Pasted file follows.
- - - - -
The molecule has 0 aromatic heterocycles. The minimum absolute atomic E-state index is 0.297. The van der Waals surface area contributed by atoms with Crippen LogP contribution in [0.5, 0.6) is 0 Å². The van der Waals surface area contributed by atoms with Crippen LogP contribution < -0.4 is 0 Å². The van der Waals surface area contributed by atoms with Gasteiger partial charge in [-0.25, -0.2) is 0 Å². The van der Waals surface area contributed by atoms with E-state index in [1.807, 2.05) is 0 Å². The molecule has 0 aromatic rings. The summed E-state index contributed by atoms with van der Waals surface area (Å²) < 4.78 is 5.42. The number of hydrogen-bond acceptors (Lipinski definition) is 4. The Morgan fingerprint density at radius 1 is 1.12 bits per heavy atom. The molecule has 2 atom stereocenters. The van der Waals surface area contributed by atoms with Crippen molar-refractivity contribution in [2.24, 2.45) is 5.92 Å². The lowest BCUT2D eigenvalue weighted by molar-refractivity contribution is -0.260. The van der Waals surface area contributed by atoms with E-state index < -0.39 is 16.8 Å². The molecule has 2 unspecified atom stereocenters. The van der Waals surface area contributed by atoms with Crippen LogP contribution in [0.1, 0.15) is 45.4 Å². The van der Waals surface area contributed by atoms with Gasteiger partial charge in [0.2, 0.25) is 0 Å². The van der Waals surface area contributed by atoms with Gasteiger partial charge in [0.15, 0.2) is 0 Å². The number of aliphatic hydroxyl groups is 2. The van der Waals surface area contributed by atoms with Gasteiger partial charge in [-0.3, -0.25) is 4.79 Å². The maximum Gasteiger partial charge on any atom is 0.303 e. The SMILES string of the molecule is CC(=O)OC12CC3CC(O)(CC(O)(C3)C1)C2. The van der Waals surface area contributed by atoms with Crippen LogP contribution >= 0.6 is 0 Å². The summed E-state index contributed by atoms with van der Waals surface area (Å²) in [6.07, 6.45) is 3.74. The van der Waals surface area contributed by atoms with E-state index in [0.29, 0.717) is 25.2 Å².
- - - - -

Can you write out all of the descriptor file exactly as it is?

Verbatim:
The molecule has 0 aromatic heterocycles. The minimum absolute atomic E-state index is 0.297. The van der Waals surface area contributed by atoms with Crippen LogP contribution in [0.5, 0.6) is 0 Å². The van der Waals surface area contributed by atoms with Crippen LogP contribution < -0.4 is 0 Å². The van der Waals surface area contributed by atoms with Gasteiger partial charge in [-0.25, -0.2) is 0 Å². The van der Waals surface area contributed by atoms with E-state index in [1.807, 2.05) is 0 Å². The molecule has 0 aromatic rings. The summed E-state index contributed by atoms with van der Waals surface area (Å²) < 4.78 is 5.42. The number of hydrogen-bond acceptors (Lipinski definition) is 4. The Morgan fingerprint density at radius 1 is 1.12 bits per heavy atom. The molecule has 2 atom stereocenters. The van der Waals surface area contributed by atoms with Crippen molar-refractivity contribution in [2.24, 2.45) is 5.92 Å². The lowest BCUT2D eigenvalue weighted by molar-refractivity contribution is -0.260. The van der Waals surface area contributed by atoms with E-state index < -0.39 is 16.8 Å². The molecule has 2 unspecified atom stereocenters. The van der Waals surface area contributed by atoms with Crippen LogP contribution in [0.1, 0.15) is 45.4 Å². The van der Waals surface area contributed by atoms with Gasteiger partial charge in [0.2, 0.25) is 0 Å². The van der Waals surface area contributed by atoms with Gasteiger partial charge in [0.15, 0.2) is 0 Å². The number of aliphatic hydroxyl groups is 2. The van der Waals surface area contributed by atoms with Gasteiger partial charge in [-0.3, -0.25) is 4.79 Å². The maximum Gasteiger partial charge on any atom is 0.303 e. The SMILES string of the molecule is CC(=O)OC12CC3CC(O)(CC(O)(C3)C1)C2. The van der Waals surface area contributed by atoms with Crippen LogP contribution >= 0.6 is 0 Å². The summed E-state index contributed by atoms with van der Waals surface area (Å²) in [6.07, 6.45) is 3.74. The van der Waals surface area contributed by atoms with E-state index in [0.29, 0.717) is 25.2 Å².